How to Take Stunning Newborn Photos with Your iPhone

Self portrait of photographer Marjorie Cohen holding her newborn baby. They are in a pocket of light in an otherwise dimly lit room.



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I'm Marjorie


I work with parents who want relaxed and unposed photos, providing them with images that capture the joyful and unscripted moments in life.

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In order to take stunning photos of your newborn baby with your iPhone, you will need two things:

  1. A newborn baby
  2. Your iPhone

Yep, that’s it! A great photographer can make almost any camera work. Have you ever heard that saying, “The best camera is the one you have with you”? Well, that’s true! 

A better camera will not automatically turn anyone into a better photographer. What makes someone better is intentional experimentation. Trying out different things, and seeing what works. 

The more you take photos intentionally – meaning, the more you pay attention – the better your photos will get. 

So what exactly should you be paying attention to? Check out my tips below.  

*One thing to keep in mind – improving your skills as a hobbyist will not eliminate the need for a professional newborn photographer. It is, however,  a great way to get beautiful photos in between sessions!

How to take Newborn Photos with your Smartphone

Depending on your smartphone model, you could have up to three different cameras available to you.

Each camera will have a different focal length. One will be wider, one is a mid-range lens, and the other a longer or “zoomed in” lens. Having three lens options allows you to manipulate your field of view without degrading the quality of the images. 

But let’s not get too technical about it. The wider lens will allow you to see more of what’s around you (like a less extreme version of a fisheye lens,) while a longer lens will show a smaller section at a time (think portrait mode.) I can’t say that one is better than the other because it really comes down to the intention behind the photo. The trick is to experiment and find out which option works best for your current situation.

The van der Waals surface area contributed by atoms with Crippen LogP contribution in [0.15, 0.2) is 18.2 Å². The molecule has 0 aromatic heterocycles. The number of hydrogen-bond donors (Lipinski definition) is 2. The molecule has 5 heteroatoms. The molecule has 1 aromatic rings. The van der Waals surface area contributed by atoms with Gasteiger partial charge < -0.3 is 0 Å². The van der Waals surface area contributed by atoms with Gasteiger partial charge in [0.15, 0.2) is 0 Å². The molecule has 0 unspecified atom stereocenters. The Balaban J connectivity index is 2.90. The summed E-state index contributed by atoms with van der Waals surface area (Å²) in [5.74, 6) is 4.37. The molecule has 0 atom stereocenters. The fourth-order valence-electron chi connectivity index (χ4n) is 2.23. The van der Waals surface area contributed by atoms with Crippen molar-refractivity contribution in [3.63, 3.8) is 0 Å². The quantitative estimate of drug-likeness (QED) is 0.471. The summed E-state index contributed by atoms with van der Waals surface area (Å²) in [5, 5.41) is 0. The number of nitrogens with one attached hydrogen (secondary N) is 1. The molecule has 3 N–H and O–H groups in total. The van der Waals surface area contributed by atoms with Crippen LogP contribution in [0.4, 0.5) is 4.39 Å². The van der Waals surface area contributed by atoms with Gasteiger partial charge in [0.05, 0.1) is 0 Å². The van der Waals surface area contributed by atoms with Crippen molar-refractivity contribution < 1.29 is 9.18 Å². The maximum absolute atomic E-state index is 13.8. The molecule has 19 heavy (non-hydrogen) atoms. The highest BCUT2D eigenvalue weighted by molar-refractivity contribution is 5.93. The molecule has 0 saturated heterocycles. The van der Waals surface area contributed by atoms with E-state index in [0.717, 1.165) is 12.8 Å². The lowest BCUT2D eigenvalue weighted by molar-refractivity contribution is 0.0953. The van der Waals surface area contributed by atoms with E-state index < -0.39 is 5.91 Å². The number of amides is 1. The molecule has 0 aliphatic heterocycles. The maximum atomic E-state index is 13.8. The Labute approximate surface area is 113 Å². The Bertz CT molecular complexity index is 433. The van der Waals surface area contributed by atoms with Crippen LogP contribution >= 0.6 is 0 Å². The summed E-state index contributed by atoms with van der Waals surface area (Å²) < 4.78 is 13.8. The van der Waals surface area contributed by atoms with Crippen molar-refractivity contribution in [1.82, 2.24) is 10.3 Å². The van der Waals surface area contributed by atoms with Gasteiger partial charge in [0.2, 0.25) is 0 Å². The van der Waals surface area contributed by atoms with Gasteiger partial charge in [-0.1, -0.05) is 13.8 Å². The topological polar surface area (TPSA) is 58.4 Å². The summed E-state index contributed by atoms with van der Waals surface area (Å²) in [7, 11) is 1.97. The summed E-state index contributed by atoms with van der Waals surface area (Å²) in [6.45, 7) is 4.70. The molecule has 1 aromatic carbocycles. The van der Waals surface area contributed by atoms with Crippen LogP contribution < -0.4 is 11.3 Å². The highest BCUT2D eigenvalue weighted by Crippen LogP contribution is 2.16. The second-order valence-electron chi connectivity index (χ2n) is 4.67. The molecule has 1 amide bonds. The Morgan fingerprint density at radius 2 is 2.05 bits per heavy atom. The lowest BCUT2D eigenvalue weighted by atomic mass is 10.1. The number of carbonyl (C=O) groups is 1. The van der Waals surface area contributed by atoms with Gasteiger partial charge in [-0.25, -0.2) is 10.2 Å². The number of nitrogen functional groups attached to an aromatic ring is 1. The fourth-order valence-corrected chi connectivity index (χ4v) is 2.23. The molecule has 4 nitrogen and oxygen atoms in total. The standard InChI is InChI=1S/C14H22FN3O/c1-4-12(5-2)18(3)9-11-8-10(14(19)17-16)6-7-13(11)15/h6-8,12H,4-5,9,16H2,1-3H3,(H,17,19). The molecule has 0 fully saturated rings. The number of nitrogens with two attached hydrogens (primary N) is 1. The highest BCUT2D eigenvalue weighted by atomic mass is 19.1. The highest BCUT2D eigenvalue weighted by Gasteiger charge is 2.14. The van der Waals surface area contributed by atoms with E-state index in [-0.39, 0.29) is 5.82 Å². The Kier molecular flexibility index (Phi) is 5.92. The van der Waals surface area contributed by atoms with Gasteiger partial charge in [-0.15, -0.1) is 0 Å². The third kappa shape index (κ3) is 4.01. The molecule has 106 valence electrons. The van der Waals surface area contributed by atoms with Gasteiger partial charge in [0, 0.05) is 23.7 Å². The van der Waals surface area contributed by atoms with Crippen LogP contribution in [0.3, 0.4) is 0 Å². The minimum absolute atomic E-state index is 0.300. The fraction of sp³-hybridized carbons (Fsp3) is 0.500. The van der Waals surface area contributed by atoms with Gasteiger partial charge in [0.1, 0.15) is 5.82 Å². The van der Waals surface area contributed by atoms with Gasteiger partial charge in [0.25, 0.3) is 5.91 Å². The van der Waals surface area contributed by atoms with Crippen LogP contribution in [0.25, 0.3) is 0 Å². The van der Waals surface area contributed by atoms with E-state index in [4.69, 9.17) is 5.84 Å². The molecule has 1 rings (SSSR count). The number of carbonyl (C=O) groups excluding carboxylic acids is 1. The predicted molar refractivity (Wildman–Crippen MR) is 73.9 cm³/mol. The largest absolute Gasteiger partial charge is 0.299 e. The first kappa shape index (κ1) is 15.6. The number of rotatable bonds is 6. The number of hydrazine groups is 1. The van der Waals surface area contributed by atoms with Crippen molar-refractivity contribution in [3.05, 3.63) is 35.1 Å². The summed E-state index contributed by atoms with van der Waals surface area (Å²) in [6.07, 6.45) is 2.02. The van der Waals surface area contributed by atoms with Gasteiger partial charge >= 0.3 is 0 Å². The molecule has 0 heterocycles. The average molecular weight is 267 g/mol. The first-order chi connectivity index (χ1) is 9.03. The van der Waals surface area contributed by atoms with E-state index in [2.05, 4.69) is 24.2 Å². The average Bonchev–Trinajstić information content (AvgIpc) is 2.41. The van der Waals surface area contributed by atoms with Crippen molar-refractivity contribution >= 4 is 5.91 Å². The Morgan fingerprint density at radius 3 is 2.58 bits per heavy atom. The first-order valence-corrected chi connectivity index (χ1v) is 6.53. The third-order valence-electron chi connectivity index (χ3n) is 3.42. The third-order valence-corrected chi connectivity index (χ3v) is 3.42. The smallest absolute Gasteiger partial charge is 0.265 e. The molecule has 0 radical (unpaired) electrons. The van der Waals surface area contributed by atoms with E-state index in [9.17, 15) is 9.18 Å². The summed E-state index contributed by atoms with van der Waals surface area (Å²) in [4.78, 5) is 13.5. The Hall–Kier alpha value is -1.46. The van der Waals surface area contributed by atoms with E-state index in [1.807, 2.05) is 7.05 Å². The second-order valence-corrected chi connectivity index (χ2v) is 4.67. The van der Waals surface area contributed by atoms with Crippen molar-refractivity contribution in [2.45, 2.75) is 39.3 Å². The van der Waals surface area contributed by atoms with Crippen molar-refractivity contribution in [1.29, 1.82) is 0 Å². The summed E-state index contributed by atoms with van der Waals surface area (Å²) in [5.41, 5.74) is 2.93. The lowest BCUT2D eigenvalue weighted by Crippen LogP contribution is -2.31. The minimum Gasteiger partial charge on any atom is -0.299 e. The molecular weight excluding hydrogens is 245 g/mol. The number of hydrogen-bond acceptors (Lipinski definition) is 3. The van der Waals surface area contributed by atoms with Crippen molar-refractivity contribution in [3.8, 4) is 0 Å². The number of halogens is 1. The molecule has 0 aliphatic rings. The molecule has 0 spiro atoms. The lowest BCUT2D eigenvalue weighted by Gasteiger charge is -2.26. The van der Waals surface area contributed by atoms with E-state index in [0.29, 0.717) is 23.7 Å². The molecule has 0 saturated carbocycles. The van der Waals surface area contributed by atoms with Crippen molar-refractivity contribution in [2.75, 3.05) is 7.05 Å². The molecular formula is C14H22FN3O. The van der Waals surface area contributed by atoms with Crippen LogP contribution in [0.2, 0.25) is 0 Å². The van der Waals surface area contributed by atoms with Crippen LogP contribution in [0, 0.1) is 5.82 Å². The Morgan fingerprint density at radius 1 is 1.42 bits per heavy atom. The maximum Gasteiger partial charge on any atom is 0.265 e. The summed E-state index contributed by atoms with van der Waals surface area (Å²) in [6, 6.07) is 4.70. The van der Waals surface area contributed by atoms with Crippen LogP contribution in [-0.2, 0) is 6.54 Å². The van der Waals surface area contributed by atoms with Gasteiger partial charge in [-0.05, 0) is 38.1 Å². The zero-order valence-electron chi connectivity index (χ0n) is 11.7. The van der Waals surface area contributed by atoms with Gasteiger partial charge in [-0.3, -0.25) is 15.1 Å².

The one thing you DON’T want in your photos

Believe it or not, a lot of what makes a photo successful or not has to do with this one thing you should avoid: DISTRACTIONS. 

A distraction can be caused by almost anything. It can be a color in the background that’s too bright. Harsh lighting coming from above that blows out (overexposes) a section of someone’s face. It can even be the fact that someone’s feet were cut off, or part of their head isn’t in the frame!

Anything that draws your eye away from the intended focus is a distraction and will make your photo less effective. 

See my tips below for two simple ways to eliminate distractions from your images.

5 Tips for taking your own newborn photos

Here’s a list of ACTIONABLE tips that are all very easy to follow but will make a big difference in your photos. I’m including short videos to elaborate on each tip and give you examples and visual references.

I include both artistic and technical tips that all have something in common: they have to do with training yourself to pay attention and taking photos more intentionally. 

  1. EXPERIENCE THE MOMENTPay attention to what is going on around you and get in the zone before you pick up the camera or take out your phone. Though newborns will not have much sense of what’s going on, kids and adults will. Practice being unobtrusive so you don’t interrupt a moment before you’re able to capture it. This is a skill that will bode well as your baby gets older and becomes more aware of their surroundings. 
  1. ESTABLISH THE WHO, WHAT, WHEN, WHERE, WHY– At first, this might not seem applicable to taking photos of your baby at home. All of those things will be pretty obvious, right? But imagine yourself looking back at these photos in a few months, or years, or even decades… did all the important information make it into the photos? Will you remember how this moment felt or just what your baby looked like? When considering the 5 W’s, you will start thinking of your photos as a way to tell stories. So take a series of photos – include the big picture, but also the details. Get low, then high, and try out different angles. Then look back at all your photos and keep the ones that tell the story the best.